Dylan McGuire’s “Gravity (Or Lack Thereof)” rocks the way rock should. With a great deal of energy throughout the entire collection there is never a dull moment. Everything feels forceful from the driving rhythm to the powerful vocals. Well-crafted pop rarely sounds this good and Dylan McGuire makes it sound so easy. Dylan McGuire’s vocals are reminiscent of an earlier era of rock, a more earnest one.

“Sunny and 71” starts the album off with an optimistic kick. Neatly injecting a sense of humor within the narrative helps to make it one of the highlights of the collection. Taking a slightly mellower approach with “Changed” Dylan McGuire explores introspective moments. For “Try to Stop Me” Dylan McGuire creates an infectious groove that grows ever stronger eventually peaking at the end with a nice well-deserved sprint to the defiant finale. “Tracy Likes” is a particularly sweet song perhaps the best thing on the whole album with the anxiety built up until the breaking point. On “Parking Lot” the driving rhythm gains a particularly emotive touch to it with light flourishes of sadness that rise up. For the finale Dylan McGuire spreads out with the epic “Jack of All Trades” slowly worming its way through the narrative that ties the song together.

Instantly catchy, remarkably clever with an emotional core that guides each song, “Gravity (Or Lack Thereof)” is a memorable collection and a true testament to excellent pop craftsmanship. - BeachSloth

"ylan McGuire, Gravity (Or Lack Thereof)"

Philadelphia musician-songwriter Dylan McGuire first garnered attention a decade ago with his band Broken Jones. Then, in 2009, some of his own compositions were featured on the broadcasts of baseball’s National League playoffs. Now, drawing on such influences as Radiohead and U2, McGuire has released his solo album Gravity (Or Lack Thereof).

The track “Sunny and 71” wastes not a nanosecond in getting launched into a state of guitar & percussion rhapsody. The chorus is pretty damn catchy. That part doesn’t take long to get to either.

Have a listen at 0:35. Overall, the song seems upbeat, which I suppose makes sense, because “sunny and 71” is ideal weather, for most people.

The track “Changed” has a simple but fine arrangement of raucous bar chords. By the way, McGuire has a fine rock voice, which I could just of easily have mentioned while commenting on the previous track.

Artist: Dylan McGuire
Song: Sunny & 71
MP3: http://k002.kiwi6.com/hotlink/15374qnwhm/01_sunny_and_71_1.mp3

“My New Wings” has more of a buildup than the prior tracks. It also seems to have a bit more of a brooding edge, at least initially. Have a listen to the vocal explosion at 0:33. Mega infusion of soul. I love the way McGuire howls the lyrics: “This is my story.”

The track “Wear it on your Sleeve” seems to be an anthem of self-identity & expression: “Wear it on your sleeve / Whatever you believe…Don’t ever let them bring you down.” …But who is the “them” here ? Ruthless muscle-bound jocks? Authoritarian teachers? Bitchy materialists? Nagging lunch-ladies? Whatever the case, this track features a glorious guitar solo towards its end.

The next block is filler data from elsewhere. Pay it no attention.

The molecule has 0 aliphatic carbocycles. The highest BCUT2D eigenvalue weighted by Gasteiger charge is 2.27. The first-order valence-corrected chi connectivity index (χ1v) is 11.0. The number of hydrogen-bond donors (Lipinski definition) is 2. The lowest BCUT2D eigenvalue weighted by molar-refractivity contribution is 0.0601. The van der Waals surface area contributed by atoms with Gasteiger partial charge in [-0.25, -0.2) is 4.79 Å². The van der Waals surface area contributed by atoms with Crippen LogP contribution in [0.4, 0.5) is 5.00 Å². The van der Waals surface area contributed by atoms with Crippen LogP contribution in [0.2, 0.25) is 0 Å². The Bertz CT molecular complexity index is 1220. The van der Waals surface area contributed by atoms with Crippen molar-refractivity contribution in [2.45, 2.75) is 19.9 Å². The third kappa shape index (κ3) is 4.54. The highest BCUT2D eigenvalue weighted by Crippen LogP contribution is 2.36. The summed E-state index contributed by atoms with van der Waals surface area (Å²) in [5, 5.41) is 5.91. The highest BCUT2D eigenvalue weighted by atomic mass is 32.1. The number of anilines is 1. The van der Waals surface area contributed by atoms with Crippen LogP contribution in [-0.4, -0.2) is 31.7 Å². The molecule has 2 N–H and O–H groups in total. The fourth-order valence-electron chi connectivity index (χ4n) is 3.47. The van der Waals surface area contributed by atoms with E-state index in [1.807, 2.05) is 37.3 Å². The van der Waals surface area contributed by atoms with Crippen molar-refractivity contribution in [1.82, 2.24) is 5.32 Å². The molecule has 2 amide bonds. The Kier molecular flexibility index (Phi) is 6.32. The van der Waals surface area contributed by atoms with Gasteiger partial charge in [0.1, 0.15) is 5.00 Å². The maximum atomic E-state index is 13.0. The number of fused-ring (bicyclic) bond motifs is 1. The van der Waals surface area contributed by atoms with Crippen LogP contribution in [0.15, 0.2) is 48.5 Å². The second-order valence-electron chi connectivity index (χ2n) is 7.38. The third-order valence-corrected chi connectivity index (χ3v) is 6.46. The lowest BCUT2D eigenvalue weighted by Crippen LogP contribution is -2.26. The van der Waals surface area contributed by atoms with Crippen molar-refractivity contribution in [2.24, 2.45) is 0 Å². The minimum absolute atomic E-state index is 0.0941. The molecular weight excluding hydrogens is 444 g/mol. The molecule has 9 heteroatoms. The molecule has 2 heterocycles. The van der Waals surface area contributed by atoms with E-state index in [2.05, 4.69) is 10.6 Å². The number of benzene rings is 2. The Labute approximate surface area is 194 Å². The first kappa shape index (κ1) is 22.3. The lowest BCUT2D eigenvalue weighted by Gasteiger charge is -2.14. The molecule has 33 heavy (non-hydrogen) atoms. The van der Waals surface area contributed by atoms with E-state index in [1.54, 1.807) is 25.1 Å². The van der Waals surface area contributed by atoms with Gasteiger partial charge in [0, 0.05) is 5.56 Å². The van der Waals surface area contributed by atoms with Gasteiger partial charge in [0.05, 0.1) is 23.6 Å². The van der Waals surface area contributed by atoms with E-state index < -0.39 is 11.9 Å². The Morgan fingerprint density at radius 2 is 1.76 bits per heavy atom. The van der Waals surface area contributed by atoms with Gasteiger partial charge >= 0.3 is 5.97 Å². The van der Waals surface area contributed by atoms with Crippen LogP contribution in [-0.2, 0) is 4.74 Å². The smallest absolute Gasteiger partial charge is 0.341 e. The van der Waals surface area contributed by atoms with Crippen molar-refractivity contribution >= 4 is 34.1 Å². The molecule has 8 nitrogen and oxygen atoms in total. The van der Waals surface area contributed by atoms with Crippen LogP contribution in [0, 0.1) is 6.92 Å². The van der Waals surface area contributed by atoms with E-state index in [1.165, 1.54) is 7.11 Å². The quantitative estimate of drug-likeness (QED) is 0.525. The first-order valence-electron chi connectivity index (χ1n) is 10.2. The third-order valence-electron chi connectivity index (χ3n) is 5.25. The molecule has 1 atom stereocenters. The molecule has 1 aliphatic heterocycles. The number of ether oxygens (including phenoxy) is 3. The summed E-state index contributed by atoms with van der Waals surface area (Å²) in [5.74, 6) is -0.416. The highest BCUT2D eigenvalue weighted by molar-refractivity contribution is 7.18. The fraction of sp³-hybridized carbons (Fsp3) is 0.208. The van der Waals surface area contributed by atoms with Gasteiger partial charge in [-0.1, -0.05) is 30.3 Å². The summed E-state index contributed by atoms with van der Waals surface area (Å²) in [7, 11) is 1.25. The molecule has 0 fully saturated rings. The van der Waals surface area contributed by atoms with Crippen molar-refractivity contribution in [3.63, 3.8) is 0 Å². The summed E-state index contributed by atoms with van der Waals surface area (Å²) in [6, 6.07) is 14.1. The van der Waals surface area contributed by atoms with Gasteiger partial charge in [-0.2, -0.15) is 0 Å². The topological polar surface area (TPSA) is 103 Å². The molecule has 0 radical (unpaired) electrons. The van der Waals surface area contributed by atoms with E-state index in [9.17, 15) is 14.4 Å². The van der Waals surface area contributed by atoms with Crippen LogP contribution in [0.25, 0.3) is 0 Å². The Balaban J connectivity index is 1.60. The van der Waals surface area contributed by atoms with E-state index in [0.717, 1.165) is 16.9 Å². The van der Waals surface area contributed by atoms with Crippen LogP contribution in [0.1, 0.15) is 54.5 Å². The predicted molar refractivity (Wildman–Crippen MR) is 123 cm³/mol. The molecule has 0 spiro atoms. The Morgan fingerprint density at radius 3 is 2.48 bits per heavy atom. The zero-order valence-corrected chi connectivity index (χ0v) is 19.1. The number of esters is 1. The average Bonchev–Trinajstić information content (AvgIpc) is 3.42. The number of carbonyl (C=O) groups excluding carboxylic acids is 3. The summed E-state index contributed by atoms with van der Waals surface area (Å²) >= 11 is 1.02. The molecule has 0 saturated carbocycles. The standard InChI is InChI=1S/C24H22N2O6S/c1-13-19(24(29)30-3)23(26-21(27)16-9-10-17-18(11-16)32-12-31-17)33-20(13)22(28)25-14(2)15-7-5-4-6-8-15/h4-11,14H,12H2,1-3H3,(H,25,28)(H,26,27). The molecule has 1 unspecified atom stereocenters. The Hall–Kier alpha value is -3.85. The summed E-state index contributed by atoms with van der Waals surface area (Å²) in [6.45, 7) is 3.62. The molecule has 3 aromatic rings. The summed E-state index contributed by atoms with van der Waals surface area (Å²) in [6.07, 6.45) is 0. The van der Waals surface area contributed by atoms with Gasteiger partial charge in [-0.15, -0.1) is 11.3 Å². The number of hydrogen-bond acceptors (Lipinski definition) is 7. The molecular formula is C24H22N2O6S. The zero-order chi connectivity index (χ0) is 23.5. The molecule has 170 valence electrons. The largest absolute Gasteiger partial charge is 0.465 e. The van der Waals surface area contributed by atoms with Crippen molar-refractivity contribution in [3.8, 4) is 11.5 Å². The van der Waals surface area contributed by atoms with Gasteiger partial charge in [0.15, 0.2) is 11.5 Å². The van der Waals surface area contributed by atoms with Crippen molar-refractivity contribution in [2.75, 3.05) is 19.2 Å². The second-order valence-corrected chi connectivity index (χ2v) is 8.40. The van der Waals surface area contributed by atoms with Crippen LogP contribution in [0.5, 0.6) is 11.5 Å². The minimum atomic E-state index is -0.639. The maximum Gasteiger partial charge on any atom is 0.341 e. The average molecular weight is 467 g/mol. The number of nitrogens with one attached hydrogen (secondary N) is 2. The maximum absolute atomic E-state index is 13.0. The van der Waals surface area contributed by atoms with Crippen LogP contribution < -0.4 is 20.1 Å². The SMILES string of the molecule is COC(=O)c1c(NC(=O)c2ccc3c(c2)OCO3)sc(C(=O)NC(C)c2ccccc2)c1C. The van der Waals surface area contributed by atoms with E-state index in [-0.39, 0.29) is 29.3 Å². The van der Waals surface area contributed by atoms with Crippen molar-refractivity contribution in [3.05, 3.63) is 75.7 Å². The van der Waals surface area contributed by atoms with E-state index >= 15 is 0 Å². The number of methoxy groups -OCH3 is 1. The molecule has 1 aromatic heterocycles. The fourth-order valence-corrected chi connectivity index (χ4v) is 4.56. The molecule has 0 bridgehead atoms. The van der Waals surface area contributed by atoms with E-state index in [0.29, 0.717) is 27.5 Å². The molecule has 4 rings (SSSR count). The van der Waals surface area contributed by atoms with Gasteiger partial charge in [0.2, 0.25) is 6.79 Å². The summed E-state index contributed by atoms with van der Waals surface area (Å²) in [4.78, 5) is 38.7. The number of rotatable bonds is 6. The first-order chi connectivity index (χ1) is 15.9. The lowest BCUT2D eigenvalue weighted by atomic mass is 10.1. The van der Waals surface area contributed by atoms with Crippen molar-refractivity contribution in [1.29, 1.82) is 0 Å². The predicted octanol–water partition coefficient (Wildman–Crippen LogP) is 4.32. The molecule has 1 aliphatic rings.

“Tracy Likes” is a fine song to listen to if/when you’ve just discovered that ya got a bit of a crush on someone. At 2:20 comes this wailing guitar solo, which adds to the emotional hysteria.

Listening to the track “Chicago,” it clicks in my brain that McGuire reminds me of this fine soulful rock band (since abolished, sadly) from Maine called Jeremiah Freed.

I could easily see McGuire doing well on a college rock tour. I’m still not entirely sure what the album’s full title implies, but it’s a fine album indeed. As inspired as it is unpretentious. - Skope.com


Gravity (Or Lack Thereof) - 2013
Another Chapter - 2007
Better Days - 2000


Feeling a bit camera shy


Dylan McGuire is a musician and songwriter dedicated to keeping alive the spirit of intelligently-crafted, guitar-driven rock/pop.

McGuire, who resides in the Philadelphia area, recently released his latest album Gravity (Or Lack Thereof), which was recorded with producer Brett Talley (of IKE). The album signifies a return to the upbeat, hook-laden sound of his earlier work and also prominently features McGuire's lead guitar skills. Since its release, the album has received kudos from the press and has been played on FM radio nationwide and internet streaming radio worldwide. 

McGuires music often draws comparisons to classic alternative guitar pop (Elvis Costello, The Replacements, REM, etc.) featuring hooky melodies, a slightly left-of-center lyrical approach and a driving, raw rock sound. On the latest album, McGuire has also incorporated more ethereal guitar tones, inspired by the likes of U2 and Radiohead, dense vocal harmonies and nods to diverse influences such as grunge, Revolver-era Beatles and classic rock.

McGuire's lyrics range from tongue-in-cheek (Circus Friend, Sunny and 71, Tracy Likes), to soul-searching anthems (Wear It On Your Sleeve, Jack of All Trades) to angst-driven breakup songs (Chicago, Parking Lot).

McGuire first gained notoriety in the mid-Atlantic regional music scene in the early 2000s with his band Broken Jones, whose independent release Better Days was put into rotation on modern rock FM radio in Philadelphia, Wilmington, Baltimore, and even Seattle. McGuire released his solo album Another Chapter in 2007, which also generated local interest and radio play. McGuire hit a home run in 2009 when a number of his tracks were featured prominently in TV broadcasts of then-MLB Champion Philadelphia Phillies.